The scribbles on the Mother’s Day card depict a monster, gaping mouth and dark eyes, towering over his victims.
Another picture, drawn by the same 4-year-old artist, is a testament to the abuse the girl survived. It’s a drawing of her father’s genitalia - the man she calls the monster.
A collage of drawings depicts this young girl’s journey from abuse to recovery. It’s part of a display at the Post Falls Art Commission titled “Art from the Heart and Other Places.”
Victims of sexual and domestic abuse created the drawings, poetry and paintings that hang in the cozy house at 419 Frederick St. in Post Falls. The art show is sponsored by the Post Falls City Art Commission and the Post Falls OASIS program.
“It’s real therapeutic for them,” said Sue Smith, a victims’ advocate who helped organize the event. “Some people can draw and write a poem better than they can talk about the abuse.”
From scenes of despair and triumph to photos of bruised bodies and bloodsplattered floors, 11 people turned their stories into art.
“Sometimes I’d have a hard time expressing what I was feeling,” said Charlotte Weaver, her drawings hanging on a wall behind her. “It’s actually a way of trying to make some sense of it all.”
In September 1992, Weaver’s husband held her and a friend hostage after she left him. A Kootenai County sheriff’s deputy shot Robert Weaver in the head to prevent the man from killing anyone.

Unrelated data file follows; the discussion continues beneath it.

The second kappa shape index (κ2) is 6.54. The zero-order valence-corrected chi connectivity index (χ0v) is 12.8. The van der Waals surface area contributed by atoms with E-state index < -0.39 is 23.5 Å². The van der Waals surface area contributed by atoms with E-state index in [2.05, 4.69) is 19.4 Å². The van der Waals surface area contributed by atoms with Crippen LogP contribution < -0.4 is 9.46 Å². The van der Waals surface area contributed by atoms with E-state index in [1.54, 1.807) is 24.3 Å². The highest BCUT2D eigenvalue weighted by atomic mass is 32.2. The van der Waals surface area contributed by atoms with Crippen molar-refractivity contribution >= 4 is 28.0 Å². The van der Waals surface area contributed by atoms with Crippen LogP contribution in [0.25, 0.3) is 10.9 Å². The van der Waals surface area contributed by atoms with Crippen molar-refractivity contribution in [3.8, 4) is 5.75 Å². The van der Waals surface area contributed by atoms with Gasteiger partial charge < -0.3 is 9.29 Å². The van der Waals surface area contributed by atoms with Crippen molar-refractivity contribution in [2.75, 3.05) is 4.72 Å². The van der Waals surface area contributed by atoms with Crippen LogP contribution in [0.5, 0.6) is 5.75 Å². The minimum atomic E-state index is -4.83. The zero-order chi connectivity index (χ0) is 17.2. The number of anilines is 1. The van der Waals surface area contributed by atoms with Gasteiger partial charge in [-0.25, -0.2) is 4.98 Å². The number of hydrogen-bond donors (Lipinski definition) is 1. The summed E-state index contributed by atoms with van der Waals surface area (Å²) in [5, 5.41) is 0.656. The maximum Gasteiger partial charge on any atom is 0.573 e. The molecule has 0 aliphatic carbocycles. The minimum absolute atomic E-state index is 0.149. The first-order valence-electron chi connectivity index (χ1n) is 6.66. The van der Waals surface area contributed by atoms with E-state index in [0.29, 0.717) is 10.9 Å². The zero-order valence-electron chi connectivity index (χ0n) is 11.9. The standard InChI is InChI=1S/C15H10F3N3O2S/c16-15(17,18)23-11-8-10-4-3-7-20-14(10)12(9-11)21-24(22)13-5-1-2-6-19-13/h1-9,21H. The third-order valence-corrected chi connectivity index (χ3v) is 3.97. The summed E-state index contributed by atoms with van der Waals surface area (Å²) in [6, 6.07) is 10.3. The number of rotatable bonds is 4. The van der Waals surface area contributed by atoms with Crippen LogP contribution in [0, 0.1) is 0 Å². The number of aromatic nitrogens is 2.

In one of her drawings the words “shame,” “jealousy,” and “guilt” are heaped into one fire. Nearby a house is erected with the words “strength,” “determination,” “love,” and “courage.”
Elaine Pedersen created the collage of her young daughter’s work starting in 1993. Both were physically and sexually abused by Pedersen’s husband of four years.
“She had terrible nightmares. She’d just wake up screaming and crying,” Pedersen said, explaining how the abuse traumatized her daughter. “It’s been two years and she’s recovering. She’s just a normal kid now most of the time.”
Pedersen collected her daughter’s work over those two years since she left her husband.
Dark colors and sad faces dominate the drawings on one end of the girl’s display. But there is no monster at the other end, only happy faces and bright colors.
Pedersen said she hopes the art work will send a message to both the public and other victims of abuse.
“There’s nothing worth living that way,” she said. “I want people to know it can get better.”
The art work will remain at the Post Falls Arts Commission through February. The commission building is open free to the public from 10 a.m. to 3 p.m. Mondays, Wednesdays and Fridays.